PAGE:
Madeleine (Maddy) Shea

Madeleine (Maddy) Shea

Maddy Shea has a passion for health equity and the federal, state and local cross-sectoral expertise to guide community health improvement measurement and action. She understands how to identify opportunities in healthcare transformation to deliver better care, more efficiently, and with better health outcomes. Throughout her career, Maddy has joined forces with housing, planning, energy, food systems, community development, academic and criminal justice organizations to accelerate progress on community health goals.

Maddy joins HMA Community Strategies (HMACS) with decades of health policy and program experience. Maddy has worked together with culturally, racially, and socio-economically diverse communities to assess needs and priorities, design culturally accessible programs and to evaluate “what matters.” She worked with supportive housing residents to develop meaningful evaluation measures, HIV infected homeless men to connect others to supports, and persons with physical disabilities to prioritize options to increase the physical accessibility of healthcare facilities.

Maddy’s approach to evaluation and performance measurement is participatory with a focus on broad accountability, program improvement, and equity. She is seen by her peers as never shying away from big problems and new challenges, particularly when she can work collaboratively in high need communities.

At the CMS Office of Minority Health, Maddy led the development, implementation, and evaluation of the CMS Equity Plan initiatives and innovations. She analyzed CMS regulations, policies, and standards to identify disparities and to increase beneficiary and partner engagement to meet the needs of minorities and rural populations. She consulted on the design of new models addressing social health determinants and technical assistance approaches to support grantees in meeting their equity goals.

Prior to CMS, Maddy supported Quality Improvement Organizations (QIO) by providing customized reports on disparities in chronic disease, adverse drug events, readmissions, and nursing home quality by race, ethnicity, gender, age, geography, dual eligibility status, and poverty. She then coached QIO staff in evidence-based approaches to reduce these disparities.

Maddy led Maryland and Baltimore public health efforts in population health, environmental health, chronic disease, and infectious disease and has participated in emergency preparations and response.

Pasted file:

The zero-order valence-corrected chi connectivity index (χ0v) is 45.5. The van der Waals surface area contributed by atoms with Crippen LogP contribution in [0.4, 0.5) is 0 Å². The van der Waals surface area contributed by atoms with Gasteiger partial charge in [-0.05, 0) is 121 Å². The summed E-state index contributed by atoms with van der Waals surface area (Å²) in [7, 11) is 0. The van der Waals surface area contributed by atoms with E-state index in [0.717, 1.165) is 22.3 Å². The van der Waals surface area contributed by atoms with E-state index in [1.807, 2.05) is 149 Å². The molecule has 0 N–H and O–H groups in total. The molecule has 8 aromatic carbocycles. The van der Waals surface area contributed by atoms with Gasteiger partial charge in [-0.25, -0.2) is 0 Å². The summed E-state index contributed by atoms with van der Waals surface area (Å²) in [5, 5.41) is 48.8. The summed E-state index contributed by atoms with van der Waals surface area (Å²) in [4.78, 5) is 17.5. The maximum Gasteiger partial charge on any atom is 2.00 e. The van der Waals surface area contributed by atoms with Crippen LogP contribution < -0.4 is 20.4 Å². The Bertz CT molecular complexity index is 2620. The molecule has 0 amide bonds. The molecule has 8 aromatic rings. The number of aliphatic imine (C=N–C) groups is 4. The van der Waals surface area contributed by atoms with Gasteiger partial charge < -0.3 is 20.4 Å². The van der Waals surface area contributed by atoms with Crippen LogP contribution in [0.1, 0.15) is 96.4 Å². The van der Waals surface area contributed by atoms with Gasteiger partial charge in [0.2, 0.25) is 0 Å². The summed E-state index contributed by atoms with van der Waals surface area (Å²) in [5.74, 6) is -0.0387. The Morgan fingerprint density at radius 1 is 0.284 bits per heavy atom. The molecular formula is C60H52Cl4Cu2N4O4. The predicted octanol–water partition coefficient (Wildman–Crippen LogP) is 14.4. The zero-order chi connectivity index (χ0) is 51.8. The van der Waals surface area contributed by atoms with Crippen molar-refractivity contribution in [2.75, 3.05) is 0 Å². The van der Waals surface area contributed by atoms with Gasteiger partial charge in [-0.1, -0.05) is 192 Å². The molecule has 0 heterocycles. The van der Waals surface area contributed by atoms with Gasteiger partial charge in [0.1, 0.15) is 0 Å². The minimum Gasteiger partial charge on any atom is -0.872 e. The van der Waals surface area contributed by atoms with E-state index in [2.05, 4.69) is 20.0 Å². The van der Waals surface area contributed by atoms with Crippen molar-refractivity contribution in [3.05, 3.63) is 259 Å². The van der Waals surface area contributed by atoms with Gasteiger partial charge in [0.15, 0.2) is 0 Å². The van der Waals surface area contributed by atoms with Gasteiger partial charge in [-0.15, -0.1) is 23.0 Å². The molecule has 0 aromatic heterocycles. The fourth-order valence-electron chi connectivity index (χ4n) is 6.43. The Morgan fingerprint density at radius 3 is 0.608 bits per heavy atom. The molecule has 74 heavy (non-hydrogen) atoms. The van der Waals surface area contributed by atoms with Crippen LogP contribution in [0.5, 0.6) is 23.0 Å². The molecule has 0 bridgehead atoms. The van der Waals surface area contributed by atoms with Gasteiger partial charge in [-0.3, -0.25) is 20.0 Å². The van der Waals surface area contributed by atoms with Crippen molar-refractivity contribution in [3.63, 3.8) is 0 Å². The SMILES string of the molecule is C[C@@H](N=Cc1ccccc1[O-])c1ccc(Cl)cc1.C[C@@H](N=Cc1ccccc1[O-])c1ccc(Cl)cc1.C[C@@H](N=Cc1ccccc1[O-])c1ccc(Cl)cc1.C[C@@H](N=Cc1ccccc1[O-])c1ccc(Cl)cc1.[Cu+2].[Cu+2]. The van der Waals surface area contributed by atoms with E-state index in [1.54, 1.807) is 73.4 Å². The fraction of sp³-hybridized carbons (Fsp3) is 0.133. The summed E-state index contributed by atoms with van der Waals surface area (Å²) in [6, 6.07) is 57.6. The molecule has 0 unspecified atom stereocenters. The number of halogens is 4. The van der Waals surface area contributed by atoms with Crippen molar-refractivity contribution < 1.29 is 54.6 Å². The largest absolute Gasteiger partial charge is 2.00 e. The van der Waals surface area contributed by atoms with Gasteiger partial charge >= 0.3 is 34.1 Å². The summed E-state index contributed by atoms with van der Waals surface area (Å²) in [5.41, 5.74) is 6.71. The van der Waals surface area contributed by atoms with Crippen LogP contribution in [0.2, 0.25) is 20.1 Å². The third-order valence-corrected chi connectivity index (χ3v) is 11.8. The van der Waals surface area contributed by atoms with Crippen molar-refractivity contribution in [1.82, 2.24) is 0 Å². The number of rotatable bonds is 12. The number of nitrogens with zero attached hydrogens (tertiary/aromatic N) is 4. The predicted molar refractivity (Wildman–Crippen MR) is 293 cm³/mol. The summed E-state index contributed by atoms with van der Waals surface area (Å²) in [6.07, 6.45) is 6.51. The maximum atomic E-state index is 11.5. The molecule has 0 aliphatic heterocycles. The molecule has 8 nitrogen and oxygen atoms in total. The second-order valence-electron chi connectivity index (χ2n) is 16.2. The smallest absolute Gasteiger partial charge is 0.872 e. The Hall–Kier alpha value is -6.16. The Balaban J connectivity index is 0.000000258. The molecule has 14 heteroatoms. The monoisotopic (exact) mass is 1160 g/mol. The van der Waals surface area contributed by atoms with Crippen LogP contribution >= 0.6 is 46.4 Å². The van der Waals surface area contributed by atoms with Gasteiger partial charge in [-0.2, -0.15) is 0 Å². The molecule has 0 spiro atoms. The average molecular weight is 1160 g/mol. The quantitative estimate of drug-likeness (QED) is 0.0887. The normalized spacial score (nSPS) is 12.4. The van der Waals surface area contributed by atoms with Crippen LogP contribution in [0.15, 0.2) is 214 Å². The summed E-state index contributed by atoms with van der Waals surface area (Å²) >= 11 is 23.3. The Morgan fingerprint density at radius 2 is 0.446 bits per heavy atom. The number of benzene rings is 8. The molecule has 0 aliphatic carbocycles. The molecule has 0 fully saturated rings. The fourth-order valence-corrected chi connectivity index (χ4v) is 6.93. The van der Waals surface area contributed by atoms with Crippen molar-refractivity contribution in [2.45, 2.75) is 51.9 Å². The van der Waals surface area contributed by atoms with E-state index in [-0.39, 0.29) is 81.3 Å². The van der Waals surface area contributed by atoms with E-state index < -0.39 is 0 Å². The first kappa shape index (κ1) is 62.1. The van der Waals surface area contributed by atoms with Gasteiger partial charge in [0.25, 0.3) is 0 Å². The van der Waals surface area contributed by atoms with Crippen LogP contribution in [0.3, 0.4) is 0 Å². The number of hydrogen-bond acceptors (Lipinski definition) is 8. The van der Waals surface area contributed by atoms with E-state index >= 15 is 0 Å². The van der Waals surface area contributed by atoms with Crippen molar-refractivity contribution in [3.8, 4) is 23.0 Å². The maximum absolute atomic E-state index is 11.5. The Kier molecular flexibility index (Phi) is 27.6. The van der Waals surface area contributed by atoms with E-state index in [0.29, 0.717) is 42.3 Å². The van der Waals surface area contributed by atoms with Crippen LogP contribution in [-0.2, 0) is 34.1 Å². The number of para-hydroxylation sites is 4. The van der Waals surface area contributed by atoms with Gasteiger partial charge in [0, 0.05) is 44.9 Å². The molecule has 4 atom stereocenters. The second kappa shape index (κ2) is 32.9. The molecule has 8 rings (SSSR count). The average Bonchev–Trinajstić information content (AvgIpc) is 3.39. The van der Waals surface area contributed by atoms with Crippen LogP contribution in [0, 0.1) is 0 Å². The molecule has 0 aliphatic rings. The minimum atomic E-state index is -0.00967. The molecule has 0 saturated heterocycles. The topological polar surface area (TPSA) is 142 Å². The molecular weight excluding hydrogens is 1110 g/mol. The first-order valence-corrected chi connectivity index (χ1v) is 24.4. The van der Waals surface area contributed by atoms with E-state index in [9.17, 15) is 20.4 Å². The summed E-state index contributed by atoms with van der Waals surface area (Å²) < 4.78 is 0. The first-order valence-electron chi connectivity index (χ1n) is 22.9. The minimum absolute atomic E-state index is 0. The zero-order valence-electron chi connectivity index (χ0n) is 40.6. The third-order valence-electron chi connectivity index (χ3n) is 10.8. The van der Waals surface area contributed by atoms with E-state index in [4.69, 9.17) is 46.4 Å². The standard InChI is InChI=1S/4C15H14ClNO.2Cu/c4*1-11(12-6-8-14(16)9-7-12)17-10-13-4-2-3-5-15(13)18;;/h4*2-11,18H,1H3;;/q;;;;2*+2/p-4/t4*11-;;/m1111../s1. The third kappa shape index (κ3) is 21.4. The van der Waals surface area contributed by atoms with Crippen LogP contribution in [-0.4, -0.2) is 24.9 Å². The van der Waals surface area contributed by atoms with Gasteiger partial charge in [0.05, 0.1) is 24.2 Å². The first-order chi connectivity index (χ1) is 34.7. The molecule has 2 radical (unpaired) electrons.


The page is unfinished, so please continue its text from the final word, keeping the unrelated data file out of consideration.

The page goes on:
She was the Maryland Health Department’s first Office of Population Health Improvement director where she developed the measurement and action framework to guide healthcare transformation in Maryland’s 24 jurisdictions and across state government. These same performance measures are now part of the state’s Medicare waiver program. In Baltimore, she developed the first U.S. city healthy homes division to reduce asthma, injury, lead poisoning, malnutrition, and infant deaths in low-income, racial, and ethnic minority communities where she developed an asthma home visiting program that saved Medicaid hospital costs. Her progressively accountable roles at the Maryland AIDS Administration included evaluation, prevention, training, housing assistance, and care community engagement and leadership.

Maddy earned her PhD in public policy from the University of Maryland Baltimore County, her master’s degree in management from Johns Hopkins University, and her bachelor’s degree in economics from Trinity College in Washington.

For 30 years, Maddy has been married to her Peace Corps Liberia heart throb who pulls her into crazy world adventures and green building projects at their West Virginia hilltop oasis when they are not out and about enjoying Baltimore.

Liddy Garcia-Bunuel

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Liddy Garcia-Buñuel has the vision, passion and expertise to effect organizational and systematic change. She takes a collaborative approach. She unites health systems, hospitals, providers, government and social service agencies around common goals and innovative programs to elevate whole community health and quality of life. She delivers evidence-based solutions that breakdown barriers, mitigate disparities and address upstream social determinants of health, including access to healthy food, safe walkable communities, transportation, housing and workplace wellness.